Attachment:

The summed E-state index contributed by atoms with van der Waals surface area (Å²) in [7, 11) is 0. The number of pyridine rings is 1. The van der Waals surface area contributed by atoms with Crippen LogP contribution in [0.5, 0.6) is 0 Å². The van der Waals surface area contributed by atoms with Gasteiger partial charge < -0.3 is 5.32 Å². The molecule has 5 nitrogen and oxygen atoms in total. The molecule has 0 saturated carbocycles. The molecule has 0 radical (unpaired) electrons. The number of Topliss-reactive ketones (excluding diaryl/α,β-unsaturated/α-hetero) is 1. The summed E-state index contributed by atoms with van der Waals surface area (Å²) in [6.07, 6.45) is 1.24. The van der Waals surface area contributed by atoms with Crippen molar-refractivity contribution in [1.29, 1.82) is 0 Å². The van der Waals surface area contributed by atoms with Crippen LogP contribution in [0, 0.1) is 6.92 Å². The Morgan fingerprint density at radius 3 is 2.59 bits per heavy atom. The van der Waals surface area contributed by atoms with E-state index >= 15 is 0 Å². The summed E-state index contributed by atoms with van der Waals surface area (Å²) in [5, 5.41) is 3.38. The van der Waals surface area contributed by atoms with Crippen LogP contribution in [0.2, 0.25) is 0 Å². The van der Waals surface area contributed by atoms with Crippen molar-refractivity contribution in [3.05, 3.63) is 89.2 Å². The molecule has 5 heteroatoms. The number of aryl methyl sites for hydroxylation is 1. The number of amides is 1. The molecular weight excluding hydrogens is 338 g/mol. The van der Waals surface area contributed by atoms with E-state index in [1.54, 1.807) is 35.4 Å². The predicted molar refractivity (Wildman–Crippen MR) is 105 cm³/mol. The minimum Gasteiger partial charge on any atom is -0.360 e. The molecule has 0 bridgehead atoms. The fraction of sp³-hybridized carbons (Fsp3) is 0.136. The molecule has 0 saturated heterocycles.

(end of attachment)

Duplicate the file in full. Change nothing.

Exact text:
The summed E-state index contributed by atoms with van der Waals surface area (Å²) in [7, 11) is 0. The number of pyridine rings is 1. The van der Waals surface area contributed by atoms with Crippen LogP contribution in [0.5, 0.6) is 0 Å². The van der Waals surface area contributed by atoms with Gasteiger partial charge < -0.3 is 5.32 Å². The molecule has 5 nitrogen and oxygen atoms in total. The molecule has 0 saturated carbocycles. The molecule has 0 radical (unpaired) electrons. The number of Topliss-reactive ketones (excluding diaryl/α,β-unsaturated/α-hetero) is 1. The summed E-state index contributed by atoms with van der Waals surface area (Å²) in [6.07, 6.45) is 1.24. The van der Waals surface area contributed by atoms with Crippen molar-refractivity contribution in [1.29, 1.82) is 0 Å². The van der Waals surface area contributed by atoms with Crippen LogP contribution in [0, 0.1) is 6.92 Å². The Morgan fingerprint density at radius 3 is 2.59 bits per heavy atom. The van der Waals surface area contributed by atoms with E-state index >= 15 is 0 Å². The summed E-state index contributed by atoms with van der Waals surface area (Å²) in [5, 5.41) is 3.38. The van der Waals surface area contributed by atoms with Crippen LogP contribution in [0.2, 0.25) is 0 Å². The van der Waals surface area contributed by atoms with Crippen molar-refractivity contribution in [3.05, 3.63) is 89.2 Å². The molecule has 5 heteroatoms. The number of aryl methyl sites for hydroxylation is 1. The number of amides is 1. The molecular weight excluding hydrogens is 338 g/mol. The van der Waals surface area contributed by atoms with E-state index in [1.54, 1.807) is 35.4 Å². The predicted molar refractivity (Wildman–Crippen MR) is 105 cm³/mol. The minimum Gasteiger partial charge on any atom is -0.360 e. The molecule has 0 bridgehead atoms. The fraction of sp³-hybridized carbons (Fsp3) is 0.136. The molecule has 0 saturated heterocycles.